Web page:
Globalization has put downward pressure on the wages of less-educated workers for three primary reasons. First, the steady growth in U.S. trade deficits over the past two decades has eliminated millions of manufacturing jobs and job opportunities in this country. Most displaced workers find jobs in other sectors where wages are much lower, which in turn leads to lower average wages for all U.S. workers. Recent surveys have shown that, even when displaced workers are able to find new jobs in the United States, they face a reduction in wages, with earnings declining by an average of over 13% (Mishel et al. 2001, 24). These displaced workers’ new jobs are likely to be in the service industry, the source of 98% of net new jobs created in the United States between 1989 and 2000, and a sector in which average compensation is only 81% of the manufacturing sector’s average (Mishel et al. 2003, 177). This competition also extends to export sectors, where pressures to cut product prices are often intense.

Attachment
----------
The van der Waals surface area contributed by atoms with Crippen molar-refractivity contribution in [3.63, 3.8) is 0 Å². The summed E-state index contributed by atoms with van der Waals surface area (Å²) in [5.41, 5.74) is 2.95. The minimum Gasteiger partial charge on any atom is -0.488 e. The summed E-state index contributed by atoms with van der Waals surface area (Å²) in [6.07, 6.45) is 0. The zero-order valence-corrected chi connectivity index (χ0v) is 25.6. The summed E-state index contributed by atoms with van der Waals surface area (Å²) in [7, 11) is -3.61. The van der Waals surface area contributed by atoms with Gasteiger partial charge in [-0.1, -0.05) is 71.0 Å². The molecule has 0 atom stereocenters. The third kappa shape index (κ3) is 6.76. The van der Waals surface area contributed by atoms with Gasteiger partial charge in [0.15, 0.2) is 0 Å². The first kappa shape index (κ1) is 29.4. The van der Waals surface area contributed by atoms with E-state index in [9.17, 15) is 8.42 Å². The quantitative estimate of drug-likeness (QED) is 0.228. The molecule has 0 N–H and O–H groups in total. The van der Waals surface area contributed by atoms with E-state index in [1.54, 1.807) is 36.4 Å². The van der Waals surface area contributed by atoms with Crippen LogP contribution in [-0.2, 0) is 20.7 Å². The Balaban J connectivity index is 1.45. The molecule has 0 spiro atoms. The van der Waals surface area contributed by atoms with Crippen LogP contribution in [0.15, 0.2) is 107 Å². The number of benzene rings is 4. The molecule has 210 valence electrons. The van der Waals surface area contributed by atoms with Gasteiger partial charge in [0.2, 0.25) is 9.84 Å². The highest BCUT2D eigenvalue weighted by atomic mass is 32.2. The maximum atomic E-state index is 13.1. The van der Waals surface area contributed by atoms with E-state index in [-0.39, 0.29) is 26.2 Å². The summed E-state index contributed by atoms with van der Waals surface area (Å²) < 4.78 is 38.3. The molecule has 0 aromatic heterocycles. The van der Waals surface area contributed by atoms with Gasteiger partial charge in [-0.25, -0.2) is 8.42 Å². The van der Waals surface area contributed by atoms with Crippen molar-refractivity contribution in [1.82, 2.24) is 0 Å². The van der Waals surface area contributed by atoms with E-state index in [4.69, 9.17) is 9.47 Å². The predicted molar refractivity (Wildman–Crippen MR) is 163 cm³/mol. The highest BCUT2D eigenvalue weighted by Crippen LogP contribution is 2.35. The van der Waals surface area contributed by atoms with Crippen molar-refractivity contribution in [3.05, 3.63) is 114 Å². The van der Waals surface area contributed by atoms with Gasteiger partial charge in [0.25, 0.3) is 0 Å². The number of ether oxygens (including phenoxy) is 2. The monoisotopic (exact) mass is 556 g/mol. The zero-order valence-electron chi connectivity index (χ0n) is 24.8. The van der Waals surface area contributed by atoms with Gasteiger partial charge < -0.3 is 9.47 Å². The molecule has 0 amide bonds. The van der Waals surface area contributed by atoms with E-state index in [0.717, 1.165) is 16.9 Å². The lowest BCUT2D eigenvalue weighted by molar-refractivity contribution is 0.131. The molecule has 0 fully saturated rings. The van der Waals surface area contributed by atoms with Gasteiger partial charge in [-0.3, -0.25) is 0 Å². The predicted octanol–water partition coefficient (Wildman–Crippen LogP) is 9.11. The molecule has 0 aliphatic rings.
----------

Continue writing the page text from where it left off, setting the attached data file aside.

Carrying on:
Second, the effects of growing U.S. trade and trade deficits on wages goes beyond just those workers exposed directly to foreign competition. As the trade deficit limits jobs in the manufacturing sector, the new supply of workers to the service sector (from displaced workers plus young workers not able to find manufacturing jobs) depresses the wages of those already holding service jobs. The growth in import competition and capital mobility under NAFTA has also contributed to stagnant and falling wages in the United States (Bronfenbrenner 1997a).


Watch Al Gore pushing for NAFTA…. short part.. full video for those interested following:

Did they buy a million cars a year from the United States?  Is trade better for America or worse?  Combine NAFTA with GATT and it’s worldwide and now you know why we have a trillion dollar trade deficit!